Right now, runners are lining up on the Boston Common, waiting to get onto buses that will take them to the start line in Hopkinton, MA. They’re filling the local Dunkin Donuts, snarling morning traffic, and stretching in the sunlight that promises that today will be a great day for running.
It’s hard to imagine that a year ago today, we had just survived one of the weirdest, probably worst weeks in Boston history. First the bombing at the finish line, then the manhunt that kept us huddled in our houses, trying to leave the streets free for police officers. And yet, we stayed strong. We left shoes and roses at the crime scenes. We paid tribute to the fallen. And we kept running.
On Saturday, my mom and I ran the first Boston Athletic Association (BAA) event of the year, the BAA 5k. The race usually has 5,000 people in it – this year it had closer to 10k. We were still at the start line when they started frantically clearing people out of the way because the winner was about to come in (we left the start 11 minutes after the initial start – he came in at 13:26). It was a powerful show of the depth and heart of the running community, to have so many people out so early in the morning to jog together.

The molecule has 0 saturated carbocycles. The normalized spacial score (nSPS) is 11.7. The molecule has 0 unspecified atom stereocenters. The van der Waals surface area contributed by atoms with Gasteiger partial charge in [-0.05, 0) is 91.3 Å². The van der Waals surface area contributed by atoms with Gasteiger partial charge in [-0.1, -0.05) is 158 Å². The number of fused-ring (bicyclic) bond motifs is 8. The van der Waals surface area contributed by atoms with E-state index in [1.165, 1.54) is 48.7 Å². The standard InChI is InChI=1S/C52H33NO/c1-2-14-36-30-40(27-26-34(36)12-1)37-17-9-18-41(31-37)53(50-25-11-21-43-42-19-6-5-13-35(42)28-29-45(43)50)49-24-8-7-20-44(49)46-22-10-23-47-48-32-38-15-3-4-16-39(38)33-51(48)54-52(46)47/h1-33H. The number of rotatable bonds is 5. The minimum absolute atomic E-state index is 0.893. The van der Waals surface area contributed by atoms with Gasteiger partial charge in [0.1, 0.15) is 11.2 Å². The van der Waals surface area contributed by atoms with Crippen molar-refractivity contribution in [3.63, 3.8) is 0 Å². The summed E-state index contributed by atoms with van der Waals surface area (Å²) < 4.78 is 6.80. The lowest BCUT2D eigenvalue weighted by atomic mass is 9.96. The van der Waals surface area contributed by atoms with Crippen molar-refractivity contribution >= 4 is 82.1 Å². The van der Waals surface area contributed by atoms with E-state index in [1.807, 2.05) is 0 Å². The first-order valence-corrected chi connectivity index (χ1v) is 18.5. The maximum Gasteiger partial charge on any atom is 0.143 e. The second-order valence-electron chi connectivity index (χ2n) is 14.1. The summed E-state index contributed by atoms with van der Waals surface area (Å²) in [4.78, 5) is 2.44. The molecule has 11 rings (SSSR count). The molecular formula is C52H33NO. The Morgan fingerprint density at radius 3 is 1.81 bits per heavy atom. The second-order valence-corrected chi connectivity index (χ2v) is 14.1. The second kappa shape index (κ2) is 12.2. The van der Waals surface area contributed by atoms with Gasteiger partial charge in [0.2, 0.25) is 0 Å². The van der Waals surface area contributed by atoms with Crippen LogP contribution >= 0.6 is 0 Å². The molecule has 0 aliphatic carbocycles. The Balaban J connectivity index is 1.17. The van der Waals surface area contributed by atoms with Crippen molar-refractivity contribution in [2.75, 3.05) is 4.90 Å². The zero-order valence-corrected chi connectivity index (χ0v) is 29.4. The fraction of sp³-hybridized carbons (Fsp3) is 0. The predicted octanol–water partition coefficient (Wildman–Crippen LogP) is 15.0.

As we ran down Boylston, I had flashbacks to a place I’d never even been – to what it must have been like for the thousands of people who were on this street last year, leaving their hearts on the pavement and seeing the finish line at the end of the road, only to have their moment of victory shattered. It was scary to go across the finish line, even on a sunny Saturday. I can only imagine what it will feel like today.
I am so proud of our city for how we’ve come together in this last year. So excited for my friends who are finally going to get to finish that final mile. And so grateful to be a part of a community that isn’t afraid to keep running with our heads held high, no matter what obstacles enter our path. I’ll be there at Kenmore, cheering you on!